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Chapter 15

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Department
Psychology
Course
Psychology 1000
Professor
Dr.Mike
Semester
Winter

Description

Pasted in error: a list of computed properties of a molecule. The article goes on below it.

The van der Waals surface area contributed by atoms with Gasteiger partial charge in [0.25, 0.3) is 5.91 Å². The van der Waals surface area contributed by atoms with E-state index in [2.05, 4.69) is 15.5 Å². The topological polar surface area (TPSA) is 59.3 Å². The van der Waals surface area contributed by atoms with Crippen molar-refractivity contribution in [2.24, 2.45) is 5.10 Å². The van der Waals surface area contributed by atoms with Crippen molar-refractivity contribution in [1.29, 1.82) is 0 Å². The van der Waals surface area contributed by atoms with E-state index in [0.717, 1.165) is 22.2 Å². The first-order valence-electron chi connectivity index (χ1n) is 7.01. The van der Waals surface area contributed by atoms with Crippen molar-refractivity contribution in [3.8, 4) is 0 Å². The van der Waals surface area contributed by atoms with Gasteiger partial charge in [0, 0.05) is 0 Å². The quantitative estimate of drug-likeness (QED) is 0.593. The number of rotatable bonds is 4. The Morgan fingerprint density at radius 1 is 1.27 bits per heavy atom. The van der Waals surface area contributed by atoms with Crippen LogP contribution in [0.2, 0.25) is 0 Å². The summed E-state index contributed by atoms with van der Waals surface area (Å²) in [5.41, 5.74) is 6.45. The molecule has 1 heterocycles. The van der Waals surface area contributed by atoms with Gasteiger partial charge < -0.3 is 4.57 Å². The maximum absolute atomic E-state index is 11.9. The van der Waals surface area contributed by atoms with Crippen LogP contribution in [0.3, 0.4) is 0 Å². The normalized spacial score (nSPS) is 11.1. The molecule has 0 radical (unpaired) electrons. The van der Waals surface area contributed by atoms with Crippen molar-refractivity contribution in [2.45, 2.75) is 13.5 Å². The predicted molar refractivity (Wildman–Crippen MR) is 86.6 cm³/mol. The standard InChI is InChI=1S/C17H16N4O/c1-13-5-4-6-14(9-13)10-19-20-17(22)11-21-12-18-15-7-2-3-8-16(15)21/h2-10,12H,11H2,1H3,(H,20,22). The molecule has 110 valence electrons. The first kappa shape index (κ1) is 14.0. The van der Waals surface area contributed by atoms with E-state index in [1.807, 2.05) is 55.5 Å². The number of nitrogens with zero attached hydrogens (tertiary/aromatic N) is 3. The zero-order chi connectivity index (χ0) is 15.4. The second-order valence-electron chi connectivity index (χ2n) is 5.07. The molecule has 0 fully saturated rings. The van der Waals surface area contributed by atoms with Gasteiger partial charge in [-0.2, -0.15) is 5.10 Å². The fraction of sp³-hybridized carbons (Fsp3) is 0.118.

Chapter 15 Stress Coping and HealthPsychologists have viewed stress in three different ways as a stimulus as a response and as an organismenvironment interaction o Stressors eliciting stimuli or events that place strong demands on us o Stress has also been viewed as a response having cognitive physiological and behavioral components o Stress is viewed as a personsituation interaction or as a transaction between the organism and the environmentStress is a pattern of cognitive appraisals physiological responses and behavioral tendencies that occurs in response to a perceived imbalance between situational demands and the resources needed to cope with themStressors are specific kinds of eliciting stimuli the greater the imbalance between demands and resources the more stressful a situation is likely to be o Microstressors daily hassles and everyday annoyances o Catastrophic events occur unexpectedly and typically affect large numbers of people o Major negative events victim of major crime death of loved ones etcAll these stressors can have a significant negative impact on psychological and physical wellbeingIn general events over which the person has little or no control which occur suddenly and unpredictably and which impact a person over a long period of time seem to take the greatest toll on physical and psychological wellbeingTo study linkages between life events and wellbeing researchers have devised life event scales to quantify the amount of life stress that a person has experienced over a given period of time o The scale takes into account their appraisal and whether it was a major event or not o Life event scales have been widely used in life stress researchBut it is subject to bias because it is a form of selfreport o Most modern researchers now define stress in terms of negative life changes onlyWe respond to situations as we perceive them the starting point for the stress response is therefore our appraisal of the situation and of its implications for us o Primary appraisal appraisal of the demands of the situation o Secondary appraisal appraisal of the resources available to cope with it o Consequences judgments of what the consequences of the situation could be o Personal meaning what the outcome might imply about usAccording to Richard Lazarus if you believe that the demands of some task greatly exceed your resources you will likely experience stressYou will also take into account the potential consequences of failing to cope successfully with the situation including both the seriousness of the consequences and the likelihood that they will occurDistortions and mistaken appraisals can occur at any of the four points in the appraisal process causing inappropriate stress responsesThe fact that appraisal patterns can differ from person to person in so many ways helps us understand why there can be so much individual variation in the way people respond to the same event or situation and it also helps us understand why some people are particularly vulnerable to certain types of demandsHans Selye termed physiological response pattern to strong stressors general adaptation syndrome GAS o Alarm reactionanimals exhibit a rapid increase in physiological arousalOccurs because of activation of the sympathetic nervous system leads to an increase in heart rate and respiration dilates the pupils and slows digestionThere is also an endocrine or hormonal stress responseCortisol triggers an increase in blood sugars and suppresses the immune systemSympathetic nervous system activation and hormonal response help you deal with the stressor in what is known as fight or flight response o Your ability to confront or retreat from the source of stress is associated with visual sensitivity movement and immune systemEventually the parasympathetic nervous system functions to reduce arousal and with continued exposure to stress the body remains on red alert and enters the second stage resistance o Resistancethe bodys resources continue to be mobilized so that the person can function despite the presence of the stressor the longevity of this stage depends on the persons general health level of stress and available support o Exhaustionbodys resources are dangerously depleted it is during this stage that there is increased vulnerability to disease and in extreme cases collapse and even death Stress and HealthEffects of stress on psychological wellbeing are clearest and most dramatic among people who have experienced catastrophic life events o Some stressors are so traumatic that they can have a strong and longlasting psychological impact ie holocaust Vietnam war etc o Rape trauma syndrome many female victims experience a reaction after rapeHow do more typical but less serious stressors affect psychological wellbeing o More negative life events people report on measures more likely they are also to report symptoms of psychological distressDistressed people may be more likely to remember negative things that have happened to themPsychological distress also might cause more negative events to occur in peoples lives because of their own behavior
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